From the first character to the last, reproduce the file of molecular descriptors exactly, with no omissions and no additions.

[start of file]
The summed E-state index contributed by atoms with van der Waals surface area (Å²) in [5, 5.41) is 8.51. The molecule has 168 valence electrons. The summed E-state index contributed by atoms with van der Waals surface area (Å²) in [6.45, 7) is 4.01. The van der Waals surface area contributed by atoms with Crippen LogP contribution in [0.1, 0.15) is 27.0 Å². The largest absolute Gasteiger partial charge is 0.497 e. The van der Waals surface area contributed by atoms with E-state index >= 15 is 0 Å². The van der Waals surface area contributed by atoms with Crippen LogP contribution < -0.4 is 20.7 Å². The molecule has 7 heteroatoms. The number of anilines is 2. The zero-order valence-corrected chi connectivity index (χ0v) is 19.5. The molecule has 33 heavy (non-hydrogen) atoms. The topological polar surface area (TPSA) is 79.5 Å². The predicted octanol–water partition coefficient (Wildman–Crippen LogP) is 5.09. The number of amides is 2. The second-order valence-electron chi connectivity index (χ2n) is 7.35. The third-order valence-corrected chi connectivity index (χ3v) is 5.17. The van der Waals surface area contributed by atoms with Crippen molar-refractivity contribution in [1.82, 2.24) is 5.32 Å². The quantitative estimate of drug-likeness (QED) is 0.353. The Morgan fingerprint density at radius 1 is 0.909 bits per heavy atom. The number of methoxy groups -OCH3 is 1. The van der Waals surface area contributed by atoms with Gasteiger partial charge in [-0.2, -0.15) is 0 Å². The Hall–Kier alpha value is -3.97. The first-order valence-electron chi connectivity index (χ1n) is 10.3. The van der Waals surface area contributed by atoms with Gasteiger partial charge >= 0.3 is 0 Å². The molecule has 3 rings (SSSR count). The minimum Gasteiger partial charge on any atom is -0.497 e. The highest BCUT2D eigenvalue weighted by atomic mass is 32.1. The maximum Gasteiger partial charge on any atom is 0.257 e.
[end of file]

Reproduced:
The summed E-state index contributed by atoms with van der Waals surface area (Å²) in [5, 5.41) is 8.51. The molecule has 168 valence electrons. The summed E-state index contributed by atoms with van der Waals surface area (Å²) in [6.45, 7) is 4.01. The van der Waals surface area contributed by atoms with Crippen LogP contribution in [0.1, 0.15) is 27.0 Å². The largest absolute Gasteiger partial charge is 0.497 e. The van der Waals surface area contributed by atoms with E-state index >= 15 is 0 Å². The van der Waals surface area contributed by atoms with Crippen LogP contribution < -0.4 is 20.7 Å². The molecule has 7 heteroatoms. The number of anilines is 2. The zero-order valence-corrected chi connectivity index (χ0v) is 19.5. The molecule has 33 heavy (non-hydrogen) atoms. The topological polar surface area (TPSA) is 79.5 Å². The predicted octanol–water partition coefficient (Wildman–Crippen LogP) is 5.09. The number of amides is 2. The second-order valence-electron chi connectivity index (χ2n) is 7.35. The third-order valence-corrected chi connectivity index (χ3v) is 5.17. The van der Waals surface area contributed by atoms with Crippen molar-refractivity contribution in [1.82, 2.24) is 5.32 Å². The quantitative estimate of drug-likeness (QED) is 0.353. The Morgan fingerprint density at radius 1 is 0.909 bits per heavy atom. The number of methoxy groups -OCH3 is 1. The van der Waals surface area contributed by atoms with Gasteiger partial charge in [-0.2, -0.15) is 0 Å². The Hall–Kier alpha value is -3.97. The first-order valence-electron chi connectivity index (χ1n) is 10.3. The van der Waals surface area contributed by atoms with Gasteiger partial charge >= 0.3 is 0 Å². The molecule has 3 rings (SSSR count). The minimum Gasteiger partial charge on any atom is -0.497 e. The highest BCUT2D eigenvalue weighted by atomic mass is 32.1. The maximum Gasteiger partial charge on any atom is 0.257 e.